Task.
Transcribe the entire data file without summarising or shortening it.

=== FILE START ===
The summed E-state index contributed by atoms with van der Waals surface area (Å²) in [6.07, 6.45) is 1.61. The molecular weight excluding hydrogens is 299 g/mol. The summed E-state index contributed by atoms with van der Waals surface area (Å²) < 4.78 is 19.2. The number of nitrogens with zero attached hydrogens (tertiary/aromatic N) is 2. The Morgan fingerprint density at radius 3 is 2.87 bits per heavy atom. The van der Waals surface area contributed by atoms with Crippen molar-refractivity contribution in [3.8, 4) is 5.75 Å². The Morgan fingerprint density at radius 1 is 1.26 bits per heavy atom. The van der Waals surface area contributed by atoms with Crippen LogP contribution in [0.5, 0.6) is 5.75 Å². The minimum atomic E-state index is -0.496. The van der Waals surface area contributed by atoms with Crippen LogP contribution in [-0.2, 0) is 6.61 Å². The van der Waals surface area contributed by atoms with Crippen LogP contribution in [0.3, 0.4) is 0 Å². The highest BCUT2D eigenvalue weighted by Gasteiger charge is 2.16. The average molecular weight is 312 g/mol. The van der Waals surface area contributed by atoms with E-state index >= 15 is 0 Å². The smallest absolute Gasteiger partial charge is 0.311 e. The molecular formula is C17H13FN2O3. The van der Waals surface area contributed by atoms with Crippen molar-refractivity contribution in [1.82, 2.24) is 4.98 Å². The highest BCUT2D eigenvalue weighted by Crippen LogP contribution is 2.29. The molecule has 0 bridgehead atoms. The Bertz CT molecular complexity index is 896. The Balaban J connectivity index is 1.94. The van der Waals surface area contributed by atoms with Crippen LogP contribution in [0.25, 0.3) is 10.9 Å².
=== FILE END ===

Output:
The summed E-state index contributed by atoms with van der Waals surface area (Å²) in [6.07, 6.45) is 1.61. The molecular weight excluding hydrogens is 299 g/mol. The summed E-state index contributed by atoms with van der Waals surface area (Å²) < 4.78 is 19.2. The number of nitrogens with zero attached hydrogens (tertiary/aromatic N) is 2. The Morgan fingerprint density at radius 3 is 2.87 bits per heavy atom. The van der Waals surface area contributed by atoms with Crippen molar-refractivity contribution in [3.8, 4) is 5.75 Å². The Morgan fingerprint density at radius 1 is 1.26 bits per heavy atom. The van der Waals surface area contributed by atoms with Crippen LogP contribution in [0.5, 0.6) is 5.75 Å². The minimum atomic E-state index is -0.496. The van der Waals surface area contributed by atoms with Crippen LogP contribution in [-0.2, 0) is 6.61 Å². The van der Waals surface area contributed by atoms with Crippen LogP contribution in [0.3, 0.4) is 0 Å². The highest BCUT2D eigenvalue weighted by Gasteiger charge is 2.16. The average molecular weight is 312 g/mol. The van der Waals surface area contributed by atoms with E-state index >= 15 is 0 Å². The smallest absolute Gasteiger partial charge is 0.311 e. The molecular formula is C17H13FN2O3. The van der Waals surface area contributed by atoms with Crippen molar-refractivity contribution in [1.82, 2.24) is 4.98 Å². The highest BCUT2D eigenvalue weighted by Crippen LogP contribution is 2.29. The molecule has 0 bridgehead atoms. The Bertz CT molecular complexity index is 896. The Balaban J connectivity index is 1.94. The van der Waals surface area contributed by atoms with Crippen LogP contribution in [0.25, 0.3) is 10.9 Å².